TRADE Secretary Ramon Lopez said Monday that the Philippines and Japan are set to sign 12 business-to-business deals worth $2 billion during the upcoming three-day official visit of President Rodrigo Duterte to Tokyo.
On the sidelines of the launch of e-Presyo in Makati City, Lopez said some 200 businessmen will join President Rodrigo Duterte in his official visit to Japan that runs from Tuesday to Thursday.
The Cabinet member added that most of these deals between Filipino and Japanese firms are in manufacturing and agriculture.
“There’s buying commitment from a Japanese company to import fruits from the Philippines,” Lopez said.
He said that during the visit, Manila and Tokyo are also expected to work on official development assistance (ODA) supporting training, technical cooperation as well as research and development.
Duterte’s visit to Japan follows his four-day state visit to China last week, where he gained some $24 billion worth of deals.
The new administration is pushing for strengthening ties with Asian neighbors.
President Duterte’s recent official trips include those in Laos, Indonesia, and Brunei Darussalam.
The Palace said Monday the country’s maritime dispute over the South China Sea was not part of the initial agenda of the three-day visit, which would focus on economic and defense cooperation.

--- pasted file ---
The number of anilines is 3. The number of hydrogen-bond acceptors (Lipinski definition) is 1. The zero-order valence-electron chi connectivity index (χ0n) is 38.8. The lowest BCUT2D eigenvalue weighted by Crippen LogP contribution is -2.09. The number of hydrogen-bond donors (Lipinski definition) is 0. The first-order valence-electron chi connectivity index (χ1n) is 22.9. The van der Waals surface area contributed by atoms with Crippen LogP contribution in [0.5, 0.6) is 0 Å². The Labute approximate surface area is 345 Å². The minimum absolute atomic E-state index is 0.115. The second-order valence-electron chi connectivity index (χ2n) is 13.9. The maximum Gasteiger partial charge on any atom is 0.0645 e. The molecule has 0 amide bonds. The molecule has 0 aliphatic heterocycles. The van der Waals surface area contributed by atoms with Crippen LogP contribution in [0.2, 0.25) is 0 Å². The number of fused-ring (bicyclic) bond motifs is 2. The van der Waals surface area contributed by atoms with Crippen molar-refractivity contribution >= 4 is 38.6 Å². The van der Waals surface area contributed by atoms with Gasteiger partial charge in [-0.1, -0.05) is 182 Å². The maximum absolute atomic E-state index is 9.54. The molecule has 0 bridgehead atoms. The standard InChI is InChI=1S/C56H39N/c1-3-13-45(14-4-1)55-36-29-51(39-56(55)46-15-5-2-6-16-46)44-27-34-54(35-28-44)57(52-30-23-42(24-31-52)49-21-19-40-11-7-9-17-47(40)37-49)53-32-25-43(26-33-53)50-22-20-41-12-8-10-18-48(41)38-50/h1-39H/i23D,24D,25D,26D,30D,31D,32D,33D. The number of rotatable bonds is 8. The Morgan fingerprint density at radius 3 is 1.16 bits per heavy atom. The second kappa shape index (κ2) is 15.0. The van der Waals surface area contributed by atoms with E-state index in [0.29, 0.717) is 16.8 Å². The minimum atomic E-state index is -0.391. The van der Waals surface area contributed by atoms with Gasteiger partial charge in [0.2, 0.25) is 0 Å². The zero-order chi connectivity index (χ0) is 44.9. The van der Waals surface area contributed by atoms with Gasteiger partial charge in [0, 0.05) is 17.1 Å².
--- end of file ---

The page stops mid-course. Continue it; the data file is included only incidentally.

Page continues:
“The main agenda will not be political but economic so if it’s [South China Sea issue] referred to, it will be on the sidelines,” presidential spokesman Ernesto Abella said.
“President Duterte will be discussing security, economic and defense issues with the prime minister during the three-day trip that is seen to continue the Philippines’ efforts to bolster strategic partnerships with its Asian neighbors. [The] President also plans to observe the Japanese shipbuilding process as maritime cooperation continues to prosper,” he added.
Upon his arrival from a four-day state visit in China, the President said that maritime issues would be among the topics to be discussed with Japanese Prime Minister Shinzo Abe when he visits Tokyo this week, reiterating his respect for the stand of Japanese on its maritime disputes with the China.
Abe faces a delicate task to promote the closely aligned security goals of Tokyo and Washington without pushing Duterte deeper into Beijing’s embrace.
Japan has disputes with China over the Senkaku islands in the East China Sea. The Philippines, on the other hand, has been granted its claims by the UN-backed arbitral tribunal against China’s over the South China Sea.
Abe will be signing an agreement to supply two new patrol boats to the Philippines adding up to the vessels and aircraft Japan has already provided to help keep tabs on activity in the South China Sea.
Duterte will be also meeting with Japanese car manufacturers Mitsubishi Motors and Toyota Motor Corp. to seek further investments in the Philippines.
Duterte concludes his trip on Thursday with a call on Japan’s Emperor Akihito. With PNA
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